I Spaceship for O I is a fictional work based on the invention of a new type of space shuttle.
It is both: a singular rocket to get into space;
It is a vertical take-off and landing space rocket with different stages replaced by “technological” capsules connected to a central column dedicated to their circulation and interconnection. Each capsule has a particular function, and this structuring makes it possible to change the shuttle easily.
an extra-terrestrial life base.
Once it has landed at its destination, the capsules around the edge of the space rocket are deployed in a corolla to form a camp. They are organised in a round of concentric functionalities.
The lighting capsules spread around the edge of the camp (use of lighted panels disseminating shaded light), then the transmission capsules exchange data with the earth (technical capsules with a tuft of parabolas of different sizes oriented all around). Then the circle of vegetal capsules are used to create the breathing oxygen the crew needs (the trees brought on board are all different).
And the life capsules alternate with water-farming food production capsules.
These capsules are all fitted with photovoltaic cells (translucent honeycomb network) for energy autonomy, manufactured with a revolutionary printing process making it possible to print both in colour and in relief.
The first idea I had was to bring a scenario to life up to creation of a schematic downscale model (1:25). The digital printout is presented by stepping back from reality. The storytelling magnifies the containers that become the high-added-value capsules.
Right away, I thought the bottle should not be right side up; and, turning it over, we have the empty space. It becomes a space for holding dreams…
This capsule notion is important for project consistency. We do not decorate but encapsulate, achieving another level of reality. Symbolically, we do not act on floor space but go further than that.
Concerning the space capsule, in a text entitled “Existing in the capsule”, Ségolène Guinard asserts it comes as a place where a mode of existence is crystallised.
A capsule is any place where the enclosure is a vital need for its inhabitant. The capsule technique comes as a biological requirement, allowing the survival of the inhabitant in a medium that otherwise imperils it.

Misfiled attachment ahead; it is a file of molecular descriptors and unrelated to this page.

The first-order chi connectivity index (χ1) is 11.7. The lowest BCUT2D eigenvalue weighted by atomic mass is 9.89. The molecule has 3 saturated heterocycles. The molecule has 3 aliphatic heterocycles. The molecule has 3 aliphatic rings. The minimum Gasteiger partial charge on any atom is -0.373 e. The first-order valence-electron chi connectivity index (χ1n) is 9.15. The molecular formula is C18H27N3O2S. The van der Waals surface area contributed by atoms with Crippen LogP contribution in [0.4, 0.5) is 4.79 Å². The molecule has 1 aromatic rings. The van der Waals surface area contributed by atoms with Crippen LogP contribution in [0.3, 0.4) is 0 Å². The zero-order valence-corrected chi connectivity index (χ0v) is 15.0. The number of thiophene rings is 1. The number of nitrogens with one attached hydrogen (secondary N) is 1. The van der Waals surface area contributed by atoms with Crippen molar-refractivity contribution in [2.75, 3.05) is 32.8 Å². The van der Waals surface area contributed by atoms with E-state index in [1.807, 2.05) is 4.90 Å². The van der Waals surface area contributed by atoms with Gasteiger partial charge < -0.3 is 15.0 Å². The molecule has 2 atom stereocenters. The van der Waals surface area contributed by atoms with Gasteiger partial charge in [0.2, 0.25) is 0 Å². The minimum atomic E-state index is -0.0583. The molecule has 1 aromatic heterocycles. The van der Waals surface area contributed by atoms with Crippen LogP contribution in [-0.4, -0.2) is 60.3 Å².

The story bypasses the scientific space research codes in order to measure up to the innovation that digital printing represents, since the shuttle’s various parts have different functions showing the wealth of possible printings. We act on the various opacities and add relief to give a sophisticated representation where the symbolisation of the container is superimposed on the representation of the content, as can be seen for the capsules around the edge of the spaceship.
The various capsules are all different: some have hand drawings, while others have images, diagrams, shading…. This diversity is wanted in order to show the performance of the printout and meet the original representation. They can be juxtaposed by the story they tell.
For many long years, I have loved to create what I call “soft fictions”, a genre that, like science fiction, makes it possible to create parallel worlds or reasoning, but avoiding dystopias. What we are doing here is to refer to existing codes – those of the conquest of space – but making a personal, imaginary story of them. The idea is to think out life on board for longer flights, already enormously modifying the concept of spaceships.
This project is a wink to the designer Galina Balashova, an interior designer pioneer, who created the interiors of the Soviet Soyuz and Mir space station. She gave solutions to the problems of positioning and proportions in space by proposing colours for orientation: green for the floors, yellow walls….
In a way, it was also she who caused the need to go further than the technical aspect (imposed at the time by scientists and engineers) by thinking more about the practicality of confined but also aesthetic spaces.
- O I